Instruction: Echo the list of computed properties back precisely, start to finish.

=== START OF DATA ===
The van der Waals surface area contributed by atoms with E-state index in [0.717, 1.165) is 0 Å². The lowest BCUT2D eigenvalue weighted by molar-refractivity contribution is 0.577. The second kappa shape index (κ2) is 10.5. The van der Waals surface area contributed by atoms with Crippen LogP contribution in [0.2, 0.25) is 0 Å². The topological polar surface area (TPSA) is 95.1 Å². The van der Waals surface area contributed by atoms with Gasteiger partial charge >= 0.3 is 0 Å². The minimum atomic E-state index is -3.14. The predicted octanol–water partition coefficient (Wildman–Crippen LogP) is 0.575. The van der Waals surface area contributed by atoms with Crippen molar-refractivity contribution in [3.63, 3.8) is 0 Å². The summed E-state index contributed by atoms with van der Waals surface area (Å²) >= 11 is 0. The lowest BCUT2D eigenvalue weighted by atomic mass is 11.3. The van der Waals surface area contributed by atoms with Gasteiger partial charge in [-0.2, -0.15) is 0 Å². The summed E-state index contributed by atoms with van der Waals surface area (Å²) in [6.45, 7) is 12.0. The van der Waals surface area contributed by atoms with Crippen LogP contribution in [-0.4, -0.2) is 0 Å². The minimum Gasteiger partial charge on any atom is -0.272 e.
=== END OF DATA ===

The van der Waals surface area contributed by atoms with E-state index in [0.717, 1.165) is 0 Å². The lowest BCUT2D eigenvalue weighted by molar-refractivity contribution is 0.577. The second kappa shape index (κ2) is 10.5. The van der Waals surface area contributed by atoms with Crippen LogP contribution in [0.2, 0.25) is 0 Å². The topological polar surface area (TPSA) is 95.1 Å². The van der Waals surface area contributed by atoms with Gasteiger partial charge >= 0.3 is 0 Å². The minimum atomic E-state index is -3.14. The predicted octanol–water partition coefficient (Wildman–Crippen LogP) is 0.575. The van der Waals surface area contributed by atoms with Crippen molar-refractivity contribution in [3.63, 3.8) is 0 Å². The summed E-state index contributed by atoms with van der Waals surface area (Å²) >= 11 is 0. The lowest BCUT2D eigenvalue weighted by atomic mass is 11.3. The van der Waals surface area contributed by atoms with Gasteiger partial charge in [-0.2, -0.15) is 0 Å². The summed E-state index contributed by atoms with van der Waals surface area (Å²) in [6.45, 7) is 12.0. The van der Waals surface area contributed by atoms with Crippen LogP contribution in [-0.4, -0.2) is 0 Å². The minimum Gasteiger partial charge on any atom is -0.272 e.